Wednesday, June 19, 2019

Baking biscuits~ Peanut and chocolate chip


I made some biscuits aka cookies the other night. It turned into an episode of the Great British Bake Off with the sampling, the analysing, the dissecting both in terms of the actual product and the discussion, but it was good fun, albeing fattening fun. Fatteningly fine fun. Naturally, I indulged in too many, along with huge amounts of the uncooked mixture, oh the joy.
The only thing, of course, is that you can’t really go and re-do the biscuits if they're a disaster after you’ve spent all the time, all the mess-making (oh, the mess-making), and the money to buy all the ingredients. Especially at ten o'clock at night when you're taking them to work the next day for a Bake Sale.
However, praise be, they were fine. Absolutely fine.
The recipe, replicated below, is for them: Peanut cookies. The only thing I did differently was add chocolate chips to them, as one does when one can. Also, I had normal peanuts that I roasted in the oven for a bit and rubbed most of the skins off after, not blanched ones.
I do think the chocolate was a nice addition and they were quite yummy and peanutty. I made about 16 of them so they were a respectably good size.


125 g
1 cup
1
1 tsp
1¾ cups
1 tsp
1½ cups

Directions
.    Heat an oven to 160C.
     Place the butter and sugar in a mixer bowl and beat until light and fluffy. Add the egg and vanilla and beat again.
    Sift in the flour and baking powder and combine. Lastly, mix through the peanuts (and the chocolate chips, I used about a half cup of these divine morsels.)
  Place tablespoons of mixture on a greased baking tray. Press gently with a fork. Bake for 15-20 minutes until golden and cooked through. Remove and cool on a rack.


Saturday, June 15, 2019

Cats and writers

I found this Irish poem, The scholar and his cat, in a book on Celtic wisdom, author unknown.
Billie!
There seem to be different versions and I won't reproduce the whole poem, but some of the verses I do rather like. Notice the picture of one of my cats, Billie, is as far off catching mice as you can get...

I and Pangur Ban, my cat,
'Tis like a task, we are at;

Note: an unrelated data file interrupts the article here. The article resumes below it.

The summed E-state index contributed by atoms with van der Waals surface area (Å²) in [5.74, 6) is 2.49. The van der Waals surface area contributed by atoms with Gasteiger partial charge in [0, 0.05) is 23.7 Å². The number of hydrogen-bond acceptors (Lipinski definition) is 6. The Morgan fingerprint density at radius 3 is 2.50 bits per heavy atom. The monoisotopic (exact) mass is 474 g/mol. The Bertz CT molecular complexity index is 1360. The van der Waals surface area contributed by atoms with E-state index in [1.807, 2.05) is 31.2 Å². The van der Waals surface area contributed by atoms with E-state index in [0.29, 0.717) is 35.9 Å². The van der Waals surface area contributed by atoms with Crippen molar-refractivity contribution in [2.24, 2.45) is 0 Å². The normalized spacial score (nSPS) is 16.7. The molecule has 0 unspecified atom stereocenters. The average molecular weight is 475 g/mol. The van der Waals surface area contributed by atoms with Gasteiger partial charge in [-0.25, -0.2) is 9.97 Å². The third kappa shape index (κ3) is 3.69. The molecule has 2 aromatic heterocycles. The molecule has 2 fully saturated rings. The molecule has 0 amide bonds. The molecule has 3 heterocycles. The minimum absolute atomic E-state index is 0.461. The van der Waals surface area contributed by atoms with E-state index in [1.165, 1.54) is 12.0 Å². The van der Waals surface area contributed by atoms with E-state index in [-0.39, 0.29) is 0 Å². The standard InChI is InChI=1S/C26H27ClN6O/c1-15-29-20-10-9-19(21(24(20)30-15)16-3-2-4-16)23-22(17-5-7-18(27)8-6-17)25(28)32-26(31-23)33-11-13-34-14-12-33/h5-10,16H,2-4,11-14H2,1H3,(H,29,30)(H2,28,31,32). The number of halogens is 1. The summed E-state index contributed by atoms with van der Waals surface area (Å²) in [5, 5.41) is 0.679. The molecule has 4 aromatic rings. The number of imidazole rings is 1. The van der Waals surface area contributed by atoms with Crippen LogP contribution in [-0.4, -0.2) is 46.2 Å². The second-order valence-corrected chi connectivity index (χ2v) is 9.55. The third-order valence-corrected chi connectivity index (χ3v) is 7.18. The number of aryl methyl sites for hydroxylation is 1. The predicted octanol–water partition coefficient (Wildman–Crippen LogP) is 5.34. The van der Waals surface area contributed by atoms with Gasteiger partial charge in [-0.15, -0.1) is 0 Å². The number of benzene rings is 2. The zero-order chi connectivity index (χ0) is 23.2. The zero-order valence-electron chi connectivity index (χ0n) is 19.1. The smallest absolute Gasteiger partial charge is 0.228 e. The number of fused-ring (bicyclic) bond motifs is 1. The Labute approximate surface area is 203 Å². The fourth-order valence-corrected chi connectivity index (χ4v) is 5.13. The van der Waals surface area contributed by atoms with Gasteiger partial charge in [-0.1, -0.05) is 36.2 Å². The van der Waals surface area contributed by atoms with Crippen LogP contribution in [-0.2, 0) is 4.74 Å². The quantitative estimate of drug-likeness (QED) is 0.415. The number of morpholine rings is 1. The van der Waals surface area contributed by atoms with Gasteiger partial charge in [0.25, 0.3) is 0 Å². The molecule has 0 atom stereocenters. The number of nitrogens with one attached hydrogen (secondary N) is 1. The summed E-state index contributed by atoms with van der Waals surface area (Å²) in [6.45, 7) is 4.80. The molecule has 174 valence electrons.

Hunting mice is his delight
Hunting words, I sit all night.

So in peace our tasks we ply
Pangur Ban, my cat and I;
In our arts we find our bliss
I have mine and he has his

Practice every day has made
Pangur perfect in his trade;
I get wisdom day and night
Turning darkness into light.

Thursday, June 6, 2019

Nevil Shute and Pied Piper

My love affair with Jack Reacher has come to a bit of a halt. I am discovering that binge reading 
Reacher doesn't work for me. Slowly does it, is the way to go, with Mr Child's creation,  so he's on hold for a bit.

However, in the meantime... I was chatting to a man the other day who was researching a paper on the late British/Aussie author, Nevil Shute, and I recall reading Shute's "On the Beach" some years ago. So I searched the library catalogue. The book "Pied Piper" took my fancy so I got it out and 24 hours later, on the bus, in my lunch breaks, on the bus again, and at home when I should have been doing actual writing of a romance novel, I have devoured and finished this wonderful story. 

It is set soon after the beginning of the Second World War, and is the story of an Englishman, John Howard, who is in France when the German army is advancing.  His pilot son has died and, grieving, Howard heads over to do some holiday fishing, not aware that life there is about to become very dangerous, very soon. He ends up with a bunch of children (that he picks up along the way), as he tries to get them to safety. Hence the Pied Piper title.

They are of different nationalities, these young boys and girls, and he cares for them, determined to somehow get them out of harm's way, even as his plans seemingly fall apart right in front of him as the Germans advance closer and closer.
It is filled with detail, like what they eat (the kids all drink coffee and there's lots of bread and wine, of course, and smoking), and details of this perilous journey as they navigate occupied France to try to make it north and head across the Channel to England.

You know, there is even a kitten called Jo-Jo, at one point. Jo-Jo! Such an adorable name for a kitten.

It builds to a gripping climax with an unexpected (I thought) ending. It’s the kind of book that makes you wonder how you'd have coped if you were in Mr Howard's position, back in the war, as our ancestors did. I also rather liked the odd bits of French. Isn't it amazing how you can remember so much French from school girl days? I impress myself at times.

Thus I do believe I'm on the cusp of a Nevil Shute binge.
Oh, there is just so much to read in this world, and so little time.
So little time!!


Debbie Macomber and a nod to LaVyrle

A recent read, back in the old romance vein, that I adored was Cottage by the Sea , by Debbie Macomber. Macomber has moved more into wom...